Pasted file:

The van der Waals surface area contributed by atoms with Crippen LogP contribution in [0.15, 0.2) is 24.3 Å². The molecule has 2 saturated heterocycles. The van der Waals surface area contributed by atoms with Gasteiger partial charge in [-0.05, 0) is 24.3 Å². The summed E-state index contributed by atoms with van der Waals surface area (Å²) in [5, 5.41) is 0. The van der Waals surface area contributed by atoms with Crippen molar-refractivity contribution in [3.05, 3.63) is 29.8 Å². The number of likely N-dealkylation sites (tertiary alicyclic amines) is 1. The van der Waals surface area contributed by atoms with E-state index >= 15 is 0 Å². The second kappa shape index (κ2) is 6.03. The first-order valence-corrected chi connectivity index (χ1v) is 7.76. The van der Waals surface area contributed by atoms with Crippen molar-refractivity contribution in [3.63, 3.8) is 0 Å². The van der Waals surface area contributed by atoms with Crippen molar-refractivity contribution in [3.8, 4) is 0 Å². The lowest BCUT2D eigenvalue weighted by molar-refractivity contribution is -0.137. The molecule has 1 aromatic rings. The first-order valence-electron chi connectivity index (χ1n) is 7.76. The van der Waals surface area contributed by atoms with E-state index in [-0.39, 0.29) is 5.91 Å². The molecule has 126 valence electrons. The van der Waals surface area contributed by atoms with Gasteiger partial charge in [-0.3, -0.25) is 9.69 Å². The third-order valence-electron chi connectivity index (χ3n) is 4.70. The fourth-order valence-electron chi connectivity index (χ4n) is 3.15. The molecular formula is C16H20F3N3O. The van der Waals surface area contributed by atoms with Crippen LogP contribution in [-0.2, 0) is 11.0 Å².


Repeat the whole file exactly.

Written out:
The van der Waals surface area contributed by atoms with Crippen LogP contribution in [0.15, 0.2) is 24.3 Å². The molecule has 2 saturated heterocycles. The van der Waals surface area contributed by atoms with Gasteiger partial charge in [-0.05, 0) is 24.3 Å². The summed E-state index contributed by atoms with van der Waals surface area (Å²) in [5, 5.41) is 0. The van der Waals surface area contributed by atoms with Crippen molar-refractivity contribution in [3.05, 3.63) is 29.8 Å². The number of likely N-dealkylation sites (tertiary alicyclic amines) is 1. The van der Waals surface area contributed by atoms with E-state index >= 15 is 0 Å². The second kappa shape index (κ2) is 6.03. The first-order valence-corrected chi connectivity index (χ1v) is 7.76. The van der Waals surface area contributed by atoms with Crippen molar-refractivity contribution in [3.63, 3.8) is 0 Å². The van der Waals surface area contributed by atoms with Crippen molar-refractivity contribution in [3.8, 4) is 0 Å². The lowest BCUT2D eigenvalue weighted by molar-refractivity contribution is -0.137. The molecule has 1 aromatic rings. The first-order valence-electron chi connectivity index (χ1n) is 7.76. The van der Waals surface area contributed by atoms with E-state index in [-0.39, 0.29) is 5.91 Å². The molecule has 126 valence electrons. The van der Waals surface area contributed by atoms with Gasteiger partial charge in [-0.3, -0.25) is 9.69 Å². The third-order valence-electron chi connectivity index (χ3n) is 4.70. The fourth-order valence-electron chi connectivity index (χ4n) is 3.15. The molecular formula is C16H20F3N3O. The van der Waals surface area contributed by atoms with Crippen LogP contribution in [-0.2, 0) is 11.0 Å².